Wednesday, July 3, 2013

The Motel Of The Future?

We take for granted that motels today are generally low-rise single buildings of connected self-contained rooms, however back in 1930s the concept of a motel was in its infancy.

I wonder how the motel industry would have developed if the idea of motel guest rooms being offered as detached, self-contained concrete spheres caught on?
"In 1935, an inventor from Indiana devised a new way to build what he believed was the motel of the future. If William E. Urschel had had his way, tourists around the world would all be relaxing in these concrete golf-ball-looking structures by now. It's a good thing he didn't get his way.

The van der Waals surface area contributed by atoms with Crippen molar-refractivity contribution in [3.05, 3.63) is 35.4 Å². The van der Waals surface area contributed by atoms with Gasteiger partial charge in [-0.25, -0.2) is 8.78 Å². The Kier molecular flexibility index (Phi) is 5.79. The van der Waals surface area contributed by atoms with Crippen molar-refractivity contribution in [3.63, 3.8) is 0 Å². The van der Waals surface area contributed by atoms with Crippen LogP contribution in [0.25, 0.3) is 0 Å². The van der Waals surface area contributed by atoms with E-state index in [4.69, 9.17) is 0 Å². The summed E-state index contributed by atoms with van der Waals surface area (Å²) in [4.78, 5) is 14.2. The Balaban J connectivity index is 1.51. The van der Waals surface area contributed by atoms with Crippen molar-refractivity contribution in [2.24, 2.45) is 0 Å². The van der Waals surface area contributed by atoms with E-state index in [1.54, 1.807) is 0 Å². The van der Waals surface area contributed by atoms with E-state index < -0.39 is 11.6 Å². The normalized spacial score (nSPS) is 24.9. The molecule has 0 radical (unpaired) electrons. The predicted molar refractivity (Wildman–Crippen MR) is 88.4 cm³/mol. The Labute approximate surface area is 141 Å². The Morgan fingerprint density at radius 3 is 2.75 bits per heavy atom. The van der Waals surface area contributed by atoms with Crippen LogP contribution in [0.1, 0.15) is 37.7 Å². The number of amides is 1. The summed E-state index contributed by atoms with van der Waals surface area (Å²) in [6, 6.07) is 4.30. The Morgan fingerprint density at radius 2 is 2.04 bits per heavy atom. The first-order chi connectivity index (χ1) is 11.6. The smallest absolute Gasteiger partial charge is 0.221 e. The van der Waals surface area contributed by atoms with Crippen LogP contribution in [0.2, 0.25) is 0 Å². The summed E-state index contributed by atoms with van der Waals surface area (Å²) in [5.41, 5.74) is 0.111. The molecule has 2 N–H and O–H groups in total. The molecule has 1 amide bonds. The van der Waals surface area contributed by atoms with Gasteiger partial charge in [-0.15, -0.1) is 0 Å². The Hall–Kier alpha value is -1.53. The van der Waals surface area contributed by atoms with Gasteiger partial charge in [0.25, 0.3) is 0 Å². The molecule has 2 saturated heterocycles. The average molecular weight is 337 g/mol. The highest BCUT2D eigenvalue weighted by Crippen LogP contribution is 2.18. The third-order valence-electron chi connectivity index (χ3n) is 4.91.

Comparing his structures to the igloos of the Inuit people, Urschel's patent for his ball-motel building system described it as an "eskimo house building form." His structures were billed as offering a more efficient use of space, and Urschel claimed that they were also more convenient to build than old-fashioned houses with traditional building methods. And they weren't just for motels. Urschel imagined that these golf-ball designs could be used for gas stations, "tourist refreshment buildings," or even churches."
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